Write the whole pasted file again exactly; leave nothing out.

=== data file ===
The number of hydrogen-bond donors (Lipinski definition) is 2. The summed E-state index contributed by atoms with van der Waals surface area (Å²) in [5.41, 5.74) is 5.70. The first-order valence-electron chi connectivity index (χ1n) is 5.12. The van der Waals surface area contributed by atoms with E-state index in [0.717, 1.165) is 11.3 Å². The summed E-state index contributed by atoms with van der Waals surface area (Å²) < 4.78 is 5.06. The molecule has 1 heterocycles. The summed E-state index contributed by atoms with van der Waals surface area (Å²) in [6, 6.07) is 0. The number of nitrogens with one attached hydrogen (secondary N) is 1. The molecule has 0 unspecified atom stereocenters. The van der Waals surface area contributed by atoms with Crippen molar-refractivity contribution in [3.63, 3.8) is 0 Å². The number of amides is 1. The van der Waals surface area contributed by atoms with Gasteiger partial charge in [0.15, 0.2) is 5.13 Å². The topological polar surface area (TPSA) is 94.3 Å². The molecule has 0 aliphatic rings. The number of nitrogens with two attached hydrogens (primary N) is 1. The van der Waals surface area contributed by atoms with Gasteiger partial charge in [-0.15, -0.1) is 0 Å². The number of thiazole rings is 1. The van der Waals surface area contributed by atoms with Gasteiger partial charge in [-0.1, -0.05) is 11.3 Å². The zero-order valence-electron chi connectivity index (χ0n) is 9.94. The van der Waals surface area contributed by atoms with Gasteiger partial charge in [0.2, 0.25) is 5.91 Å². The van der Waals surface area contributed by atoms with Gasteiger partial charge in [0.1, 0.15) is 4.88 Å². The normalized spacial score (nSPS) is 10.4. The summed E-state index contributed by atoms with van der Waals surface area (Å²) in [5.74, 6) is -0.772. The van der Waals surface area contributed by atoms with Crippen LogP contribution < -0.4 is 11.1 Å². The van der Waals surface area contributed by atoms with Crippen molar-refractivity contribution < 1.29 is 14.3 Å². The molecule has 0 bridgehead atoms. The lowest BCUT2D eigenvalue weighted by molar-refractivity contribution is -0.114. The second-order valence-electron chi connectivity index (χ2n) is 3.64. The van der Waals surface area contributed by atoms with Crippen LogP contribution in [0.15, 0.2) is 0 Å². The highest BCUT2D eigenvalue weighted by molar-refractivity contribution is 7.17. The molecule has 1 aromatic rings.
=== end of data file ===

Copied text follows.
The number of hydrogen-bond donors (Lipinski definition) is 2. The summed E-state index contributed by atoms with van der Waals surface area (Å²) in [5.41, 5.74) is 5.70. The first-order valence-electron chi connectivity index (χ1n) is 5.12. The van der Waals surface area contributed by atoms with E-state index in [0.717, 1.165) is 11.3 Å². The summed E-state index contributed by atoms with van der Waals surface area (Å²) < 4.78 is 5.06. The molecule has 1 heterocycles. The summed E-state index contributed by atoms with van der Waals surface area (Å²) in [6, 6.07) is 0. The number of nitrogens with one attached hydrogen (secondary N) is 1. The molecule has 0 unspecified atom stereocenters. The van der Waals surface area contributed by atoms with Crippen molar-refractivity contribution in [3.63, 3.8) is 0 Å². The number of amides is 1. The van der Waals surface area contributed by atoms with Gasteiger partial charge in [0.15, 0.2) is 5.13 Å². The topological polar surface area (TPSA) is 94.3 Å². The molecule has 0 aliphatic rings. The number of nitrogens with two attached hydrogens (primary N) is 1. The van der Waals surface area contributed by atoms with Gasteiger partial charge in [-0.15, -0.1) is 0 Å². The number of thiazole rings is 1. The van der Waals surface area contributed by atoms with Gasteiger partial charge in [-0.1, -0.05) is 11.3 Å². The zero-order valence-electron chi connectivity index (χ0n) is 9.94. The van der Waals surface area contributed by atoms with Gasteiger partial charge in [0.2, 0.25) is 5.91 Å². The van der Waals surface area contributed by atoms with Gasteiger partial charge in [0.1, 0.15) is 4.88 Å². The normalized spacial score (nSPS) is 10.4. The summed E-state index contributed by atoms with van der Waals surface area (Å²) in [5.74, 6) is -0.772. The van der Waals surface area contributed by atoms with Crippen LogP contribution < -0.4 is 11.1 Å². The van der Waals surface area contributed by atoms with Crippen molar-refractivity contribution < 1.29 is 14.3 Å². The molecule has 0 bridgehead atoms. The lowest BCUT2D eigenvalue weighted by molar-refractivity contribution is -0.114. The second-order valence-electron chi connectivity index (χ2n) is 3.64. The van der Waals surface area contributed by atoms with Crippen LogP contribution in [0.15, 0.2) is 0 Å². The highest BCUT2D eigenvalue weighted by molar-refractivity contribution is 7.17. The molecule has 1 aromatic rings.